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November Reads

November Reads

I Might Regret this by Abbi Jacobson 3.5 Stars I’ve been wanting to read Abbi Jacobson’s ‘memoir’ since it came out. I watched the first few seasons of Broad City (I loved it! I just haven’t gotten around to finishing it). It’s not quite a […]

August Reads

August Reads

The Matchmaker’s List by Sonya Lalli 2/5 Stars I had this book on my holds list for about 5 months before I finally got to read it. I was really looking forward to it, and frankly I was a bit disappointed. The story follows Raina, […]

April Reads

April Reads

Buttermilk Graffiti by Edward Lee

I was wandering around a bookstore recently and came across Buttermilk Graffiti, a book about Top Chef Texas Alumni Ed Lee’s journey through the impact that immigrants have had on the food culture of the USA. He explores pockets of the country where there are large immigrant communities, why they went there and how they have impacted the area.

I loved this book. It was an incredibly interesting way to present the stories of immigrants through the states. I learned quite a bit about food and culture and why the two are so intertwined. If books about food are any interest to you, this is a must-read.

Girl, Stop Apologizing by Rachel Hollis

I don’t really know what came over me when I placed a hold on this book. I didn’t really know who Rachel Hollis was. I didn’t read her blog. It didn’t really occur to me that this was a second book, and I didn’t read ‘Girl, Wash Your Face‘. I don’t really gravitate towards ‘self-help’ books.

Is this the best book I’ve ever read? No, of course not. Did I enjoy it? Yes! Did it leave me completely inspired and ready to change my life? Not particularly. The book features some good messaging. Work hard and make plans. Believe in yourself. Etc. It’s messaging we all need to hear sometimes. I made quick work of this book, finishing it in under 24 hours, but I feel like it could have been a lot shorter. It got pretty repetitive after while, and I found the constant ‘Girl’ and ‘Sister’ when referring to the reader forced. Overall I liked it and would recommend it if it’s your jam. I just don’t feel like a whole new woman after reading it and that’s perfectly fine.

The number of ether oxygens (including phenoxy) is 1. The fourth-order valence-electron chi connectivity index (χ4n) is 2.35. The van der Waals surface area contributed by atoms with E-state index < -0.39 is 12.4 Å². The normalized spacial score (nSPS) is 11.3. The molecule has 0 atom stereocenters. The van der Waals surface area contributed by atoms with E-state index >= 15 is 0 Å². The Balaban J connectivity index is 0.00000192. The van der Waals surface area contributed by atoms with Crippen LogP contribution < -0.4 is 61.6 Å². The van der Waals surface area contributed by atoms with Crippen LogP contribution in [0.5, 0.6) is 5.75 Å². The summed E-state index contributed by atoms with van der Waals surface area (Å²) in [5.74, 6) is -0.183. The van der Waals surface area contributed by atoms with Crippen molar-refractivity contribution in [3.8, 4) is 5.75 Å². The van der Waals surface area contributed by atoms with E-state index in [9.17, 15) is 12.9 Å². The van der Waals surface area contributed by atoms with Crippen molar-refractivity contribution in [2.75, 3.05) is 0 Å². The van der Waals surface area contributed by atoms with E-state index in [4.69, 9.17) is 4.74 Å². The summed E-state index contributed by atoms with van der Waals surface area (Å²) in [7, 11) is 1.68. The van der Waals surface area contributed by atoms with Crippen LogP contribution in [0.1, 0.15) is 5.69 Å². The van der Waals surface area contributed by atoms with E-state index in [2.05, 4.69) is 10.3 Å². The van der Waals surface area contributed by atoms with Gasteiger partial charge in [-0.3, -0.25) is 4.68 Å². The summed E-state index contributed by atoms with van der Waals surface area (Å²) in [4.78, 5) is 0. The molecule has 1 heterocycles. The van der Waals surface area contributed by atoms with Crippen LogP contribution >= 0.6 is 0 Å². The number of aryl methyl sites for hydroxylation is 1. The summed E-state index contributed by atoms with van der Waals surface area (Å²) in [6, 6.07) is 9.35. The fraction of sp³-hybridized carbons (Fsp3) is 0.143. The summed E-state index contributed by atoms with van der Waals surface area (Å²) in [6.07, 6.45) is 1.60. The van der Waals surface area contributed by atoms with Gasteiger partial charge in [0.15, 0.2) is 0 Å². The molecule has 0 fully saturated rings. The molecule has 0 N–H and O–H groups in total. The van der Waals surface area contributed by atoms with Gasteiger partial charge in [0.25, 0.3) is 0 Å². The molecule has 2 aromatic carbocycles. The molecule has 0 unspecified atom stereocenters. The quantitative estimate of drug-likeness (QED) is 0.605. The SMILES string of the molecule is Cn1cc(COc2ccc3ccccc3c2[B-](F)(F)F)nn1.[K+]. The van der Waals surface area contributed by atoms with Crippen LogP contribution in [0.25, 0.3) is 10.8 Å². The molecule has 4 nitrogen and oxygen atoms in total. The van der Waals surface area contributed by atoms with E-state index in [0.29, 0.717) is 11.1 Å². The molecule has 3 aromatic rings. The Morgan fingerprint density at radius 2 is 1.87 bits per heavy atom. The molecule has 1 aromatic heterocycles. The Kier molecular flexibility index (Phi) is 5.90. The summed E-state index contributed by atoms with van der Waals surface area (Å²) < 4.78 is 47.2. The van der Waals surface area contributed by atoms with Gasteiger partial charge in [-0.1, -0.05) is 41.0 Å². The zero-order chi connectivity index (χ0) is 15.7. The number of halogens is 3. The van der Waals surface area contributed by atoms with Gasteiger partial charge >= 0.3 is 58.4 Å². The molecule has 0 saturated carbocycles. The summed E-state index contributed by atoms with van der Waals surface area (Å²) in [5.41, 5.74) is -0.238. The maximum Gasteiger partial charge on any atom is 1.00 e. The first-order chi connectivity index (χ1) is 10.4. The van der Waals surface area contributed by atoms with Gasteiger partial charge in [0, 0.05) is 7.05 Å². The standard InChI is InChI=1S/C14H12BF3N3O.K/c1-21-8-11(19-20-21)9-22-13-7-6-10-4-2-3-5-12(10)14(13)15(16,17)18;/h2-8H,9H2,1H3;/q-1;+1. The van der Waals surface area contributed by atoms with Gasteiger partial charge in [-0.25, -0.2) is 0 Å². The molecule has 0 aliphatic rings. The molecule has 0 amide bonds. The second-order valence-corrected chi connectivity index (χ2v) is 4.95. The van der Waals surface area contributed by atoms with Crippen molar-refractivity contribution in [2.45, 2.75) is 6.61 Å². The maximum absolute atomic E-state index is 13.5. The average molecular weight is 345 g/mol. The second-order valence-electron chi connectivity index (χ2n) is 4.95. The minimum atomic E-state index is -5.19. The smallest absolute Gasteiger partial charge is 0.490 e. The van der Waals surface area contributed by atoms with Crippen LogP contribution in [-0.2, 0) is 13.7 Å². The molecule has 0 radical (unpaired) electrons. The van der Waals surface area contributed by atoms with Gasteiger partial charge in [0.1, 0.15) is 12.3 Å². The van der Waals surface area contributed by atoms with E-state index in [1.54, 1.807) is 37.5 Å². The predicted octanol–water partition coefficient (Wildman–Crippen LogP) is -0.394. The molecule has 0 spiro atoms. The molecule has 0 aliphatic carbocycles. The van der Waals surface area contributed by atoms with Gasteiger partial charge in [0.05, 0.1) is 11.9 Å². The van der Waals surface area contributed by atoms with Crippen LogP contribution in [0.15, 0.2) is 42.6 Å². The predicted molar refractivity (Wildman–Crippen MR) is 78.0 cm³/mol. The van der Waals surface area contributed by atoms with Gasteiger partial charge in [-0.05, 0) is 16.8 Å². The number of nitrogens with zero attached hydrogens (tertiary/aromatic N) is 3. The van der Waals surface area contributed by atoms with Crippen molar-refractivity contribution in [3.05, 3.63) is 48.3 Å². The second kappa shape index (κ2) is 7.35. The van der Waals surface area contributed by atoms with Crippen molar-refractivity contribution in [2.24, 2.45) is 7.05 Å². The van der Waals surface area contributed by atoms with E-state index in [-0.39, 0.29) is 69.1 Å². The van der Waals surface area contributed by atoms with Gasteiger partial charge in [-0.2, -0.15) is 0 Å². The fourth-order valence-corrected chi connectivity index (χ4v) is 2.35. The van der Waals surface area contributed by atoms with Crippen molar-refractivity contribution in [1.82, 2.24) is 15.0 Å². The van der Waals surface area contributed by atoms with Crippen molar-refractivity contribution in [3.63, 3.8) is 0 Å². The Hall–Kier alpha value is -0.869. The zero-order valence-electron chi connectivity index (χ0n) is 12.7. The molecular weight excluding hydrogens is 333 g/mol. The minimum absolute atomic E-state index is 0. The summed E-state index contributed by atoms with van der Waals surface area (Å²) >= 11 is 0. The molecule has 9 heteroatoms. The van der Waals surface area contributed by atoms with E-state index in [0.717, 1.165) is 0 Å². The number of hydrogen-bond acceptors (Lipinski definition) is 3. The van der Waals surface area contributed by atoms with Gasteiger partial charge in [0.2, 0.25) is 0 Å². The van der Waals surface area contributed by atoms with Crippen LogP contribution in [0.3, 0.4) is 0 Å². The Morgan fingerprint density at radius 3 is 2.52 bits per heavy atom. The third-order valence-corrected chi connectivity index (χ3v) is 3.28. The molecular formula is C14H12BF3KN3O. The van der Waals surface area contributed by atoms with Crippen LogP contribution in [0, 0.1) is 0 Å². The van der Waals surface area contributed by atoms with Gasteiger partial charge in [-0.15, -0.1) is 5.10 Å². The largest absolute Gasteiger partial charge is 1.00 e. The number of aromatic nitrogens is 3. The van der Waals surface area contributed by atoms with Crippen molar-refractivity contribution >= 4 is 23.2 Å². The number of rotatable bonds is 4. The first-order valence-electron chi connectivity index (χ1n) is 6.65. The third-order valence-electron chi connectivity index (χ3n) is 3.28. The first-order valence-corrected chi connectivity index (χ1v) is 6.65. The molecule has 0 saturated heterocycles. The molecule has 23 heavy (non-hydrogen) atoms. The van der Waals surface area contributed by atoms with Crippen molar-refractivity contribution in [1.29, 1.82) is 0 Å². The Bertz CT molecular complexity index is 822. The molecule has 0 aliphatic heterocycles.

Things I Didn’t Finish Reading

What She Ate: 6 Remarkable Women and the Food That Tells Their Story by Laura Shapiro

I was enjoying this book, but it was not one I was able to quickly devour. That’s fine, not every book is supposed to be. This is heady, filled with historical details about 6 women who played an important role in history. The reason I didn’t finish this book is that it fell victim to a holdpocolypse. The other books (the two listed above!) were just ones I was more interested in reading and it had to be returned. I’m in another hold lull, so I will probably go back to it.

The Crucible by Arthur Miller

While I was holed up after some light knee surgery, my boyfriend and I watched a special about the Salem Witch Trials. In the show, they talked about how The Crucible was based on that. I thought I would place a hold on the book/play. I tried reading it, I was into the prologue but once I got to the meat of the play I lost interest and returned it.

December Reads

December Reads

My Squirrel Days by Ellier Kemper – A friend sent me this book because they thought it would be in my wheelhouse. One of my favourite genres of books is “biography written by a female comedian from a show I like”, and this fits right […]

November Reads

November Reads